Posts tagged with "Bridges":
Currently the only link between the rapidly developing neighborhoods of Long Island City, Queens, and Greenpoint, Brooklyn, is the Pulaski Bridge, a six-lane drawbridge with a narrow pathway where pedestrians and bikers jostle for space. Brooklyn-based CRÈME/Jun Aizaki Architecture & Design wants to change that by proposing the LongPoint Bridge, a 250-foot-long crossing dedicated to foot and bike traffic.
The bridge is distinguished from its counterparts across the city for its lightweight, floating timber construction. It is anchored on either end by a concrete and steel mast embedded into the waterbed of Newtown Creek (the East River canal that divides Queens and Brooklyn). Glulam beams joined by galvanized steel braces and pins rise in two trussed peaks of armature around the nearly 50-foot-tall masts. The structure is a nod to the area’s industrial past and present while also referencing the iconic profiles of other bridges in the city. Its height above the canal allows smaller vessels to pass underneath, but for larger boats, the bridge pivots open in the middle, with each section moving on propeller-driven pontoons. This floating feature also allows the bridge to rise and fall with the tides.
According to Jun Aizaki, the firm’s founder and principal, the bridge’s design and timber composition allows it to be assembled off-site and installed quickly and inexpensively; in the long term, it will require only minimal repairs. CRÈME also proposes public parks and loading docks to flank the bridge on both ends, along with a pedestrian crossing over the Long Island Railroad commuter rails just beyond the canal. Together with the timber bridge, the pathway would connect commuters to the G and 7 trains on either side.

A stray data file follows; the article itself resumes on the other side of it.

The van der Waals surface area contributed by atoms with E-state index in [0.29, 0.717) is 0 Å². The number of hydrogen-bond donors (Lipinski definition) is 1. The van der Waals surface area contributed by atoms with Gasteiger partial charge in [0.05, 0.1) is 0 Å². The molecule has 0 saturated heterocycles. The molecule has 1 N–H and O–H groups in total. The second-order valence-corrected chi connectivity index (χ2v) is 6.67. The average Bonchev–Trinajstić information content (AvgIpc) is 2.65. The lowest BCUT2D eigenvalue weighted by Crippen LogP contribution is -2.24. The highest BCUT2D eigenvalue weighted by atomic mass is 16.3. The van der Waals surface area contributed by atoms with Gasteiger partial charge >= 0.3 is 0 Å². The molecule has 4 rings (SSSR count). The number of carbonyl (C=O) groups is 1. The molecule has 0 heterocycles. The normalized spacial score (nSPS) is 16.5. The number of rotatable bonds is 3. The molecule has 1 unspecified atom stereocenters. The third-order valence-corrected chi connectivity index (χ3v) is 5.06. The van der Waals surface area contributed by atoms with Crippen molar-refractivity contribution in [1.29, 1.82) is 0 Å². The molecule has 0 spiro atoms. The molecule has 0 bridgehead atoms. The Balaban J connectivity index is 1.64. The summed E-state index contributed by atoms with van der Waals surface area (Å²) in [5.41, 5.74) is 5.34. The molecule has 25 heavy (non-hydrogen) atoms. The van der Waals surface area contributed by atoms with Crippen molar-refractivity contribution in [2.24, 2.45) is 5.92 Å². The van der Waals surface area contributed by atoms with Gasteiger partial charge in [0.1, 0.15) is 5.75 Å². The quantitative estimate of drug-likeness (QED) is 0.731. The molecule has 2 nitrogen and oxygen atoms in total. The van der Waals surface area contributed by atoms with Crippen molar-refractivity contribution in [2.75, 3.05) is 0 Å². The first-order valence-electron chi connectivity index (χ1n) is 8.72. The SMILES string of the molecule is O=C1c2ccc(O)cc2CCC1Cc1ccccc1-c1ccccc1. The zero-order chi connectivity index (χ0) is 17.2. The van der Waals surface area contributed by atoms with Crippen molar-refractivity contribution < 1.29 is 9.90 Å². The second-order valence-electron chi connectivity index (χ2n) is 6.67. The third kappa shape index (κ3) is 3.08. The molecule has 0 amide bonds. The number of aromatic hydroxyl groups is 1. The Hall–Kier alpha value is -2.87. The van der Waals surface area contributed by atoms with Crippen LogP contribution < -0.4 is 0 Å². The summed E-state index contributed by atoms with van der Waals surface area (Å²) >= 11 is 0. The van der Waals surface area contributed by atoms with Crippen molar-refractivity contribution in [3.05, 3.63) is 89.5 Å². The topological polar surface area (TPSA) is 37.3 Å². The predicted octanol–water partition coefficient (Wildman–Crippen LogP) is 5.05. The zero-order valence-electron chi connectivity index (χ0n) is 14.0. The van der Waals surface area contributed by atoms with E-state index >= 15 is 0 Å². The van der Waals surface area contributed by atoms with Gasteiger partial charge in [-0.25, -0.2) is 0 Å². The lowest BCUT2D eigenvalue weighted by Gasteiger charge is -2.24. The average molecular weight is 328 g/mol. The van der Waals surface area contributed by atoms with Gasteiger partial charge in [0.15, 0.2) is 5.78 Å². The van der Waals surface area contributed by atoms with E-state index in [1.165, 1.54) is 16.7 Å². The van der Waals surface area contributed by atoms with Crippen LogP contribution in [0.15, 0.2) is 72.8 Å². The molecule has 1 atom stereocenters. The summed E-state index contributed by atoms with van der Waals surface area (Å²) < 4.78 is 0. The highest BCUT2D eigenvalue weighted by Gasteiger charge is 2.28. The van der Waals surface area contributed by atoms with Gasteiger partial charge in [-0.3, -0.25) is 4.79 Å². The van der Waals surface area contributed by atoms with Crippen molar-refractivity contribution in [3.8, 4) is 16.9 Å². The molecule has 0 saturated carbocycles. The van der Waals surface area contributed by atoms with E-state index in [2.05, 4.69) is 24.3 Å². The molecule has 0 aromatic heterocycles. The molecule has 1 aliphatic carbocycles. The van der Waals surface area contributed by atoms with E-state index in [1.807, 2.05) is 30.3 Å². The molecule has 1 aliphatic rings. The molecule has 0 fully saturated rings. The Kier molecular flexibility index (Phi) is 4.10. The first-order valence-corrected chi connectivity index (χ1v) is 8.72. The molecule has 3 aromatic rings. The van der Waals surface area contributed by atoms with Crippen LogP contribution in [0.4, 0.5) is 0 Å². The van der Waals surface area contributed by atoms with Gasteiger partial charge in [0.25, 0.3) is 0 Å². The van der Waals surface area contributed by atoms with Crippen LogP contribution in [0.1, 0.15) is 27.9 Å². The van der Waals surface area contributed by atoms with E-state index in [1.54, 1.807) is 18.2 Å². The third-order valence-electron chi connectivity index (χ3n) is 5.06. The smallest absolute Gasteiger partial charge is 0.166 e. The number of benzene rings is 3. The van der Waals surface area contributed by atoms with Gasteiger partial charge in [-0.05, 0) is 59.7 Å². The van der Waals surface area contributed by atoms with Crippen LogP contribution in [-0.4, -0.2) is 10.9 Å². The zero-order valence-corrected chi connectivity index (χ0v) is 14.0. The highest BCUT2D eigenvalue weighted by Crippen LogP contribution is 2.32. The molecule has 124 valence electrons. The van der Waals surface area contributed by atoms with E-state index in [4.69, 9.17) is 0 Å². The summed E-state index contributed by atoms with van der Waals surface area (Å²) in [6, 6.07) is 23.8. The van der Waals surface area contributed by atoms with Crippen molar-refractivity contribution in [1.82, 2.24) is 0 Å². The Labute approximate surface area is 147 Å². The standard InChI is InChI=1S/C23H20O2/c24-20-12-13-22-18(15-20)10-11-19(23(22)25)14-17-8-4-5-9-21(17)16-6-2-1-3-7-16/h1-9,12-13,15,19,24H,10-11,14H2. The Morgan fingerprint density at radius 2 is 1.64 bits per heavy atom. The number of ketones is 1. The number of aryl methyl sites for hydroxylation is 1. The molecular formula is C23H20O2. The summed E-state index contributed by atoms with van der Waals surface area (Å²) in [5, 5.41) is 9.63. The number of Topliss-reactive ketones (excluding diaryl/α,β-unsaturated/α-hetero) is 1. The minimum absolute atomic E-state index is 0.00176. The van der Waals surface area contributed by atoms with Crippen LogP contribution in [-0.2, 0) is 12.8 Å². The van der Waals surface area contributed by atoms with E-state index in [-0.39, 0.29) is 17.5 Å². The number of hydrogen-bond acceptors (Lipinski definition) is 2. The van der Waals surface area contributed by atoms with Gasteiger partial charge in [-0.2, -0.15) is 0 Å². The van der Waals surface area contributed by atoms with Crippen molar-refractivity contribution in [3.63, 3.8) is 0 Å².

With the impending L train shutdown in 2019 and the predicted growth of Long Island City as it hosts Amazon’s HQ2, the timing of a quickly constructed, relatively affordable bridge seems ideal. Aizaki and his team, which includes a community organizer, are busy raising support and funds through meetings with public officials and local community members. For Aizaki, the bridge is intended as “a grassroots, rather than developer-initiated, project,” which he hopes will “be a symbol of something the community can be proud of."
Louisvillians lament that new highways won’t solve the city's congestion problems, though the increased number of options to pass through the city are a bonus for anyone who doesn’t wish to make a pitstop on their way somewhere bigger and better. It’s a classic, tragic story that’s hurt many American cities suffering from mid-century highway build-outs. Some are making concerted efforts to replace aging infrastructure with beautiful boulevards and walkable, shared streets, but others aren't thinking as clearly about how to keep people in town, as opposed to letting them drive on by. Kentucky’s busiest bridge, the Sherman Minton, sits further outside downtown than its counterparts. As the city’s only toll-free link to Indiana, it sees 90,000 drivers per day. The 56-year-old structure is slated to begin a $90 million rehabilitation project in 2021. Time will tell whether or not its partial or full closure during construction will force people to start crossing the newer structures that spew out of the city’s core. The Indiana Department of Transportation and the Kentucky Transportation Cabinet just ended a public input period to figure out next steps. A recommendation will be made next fall.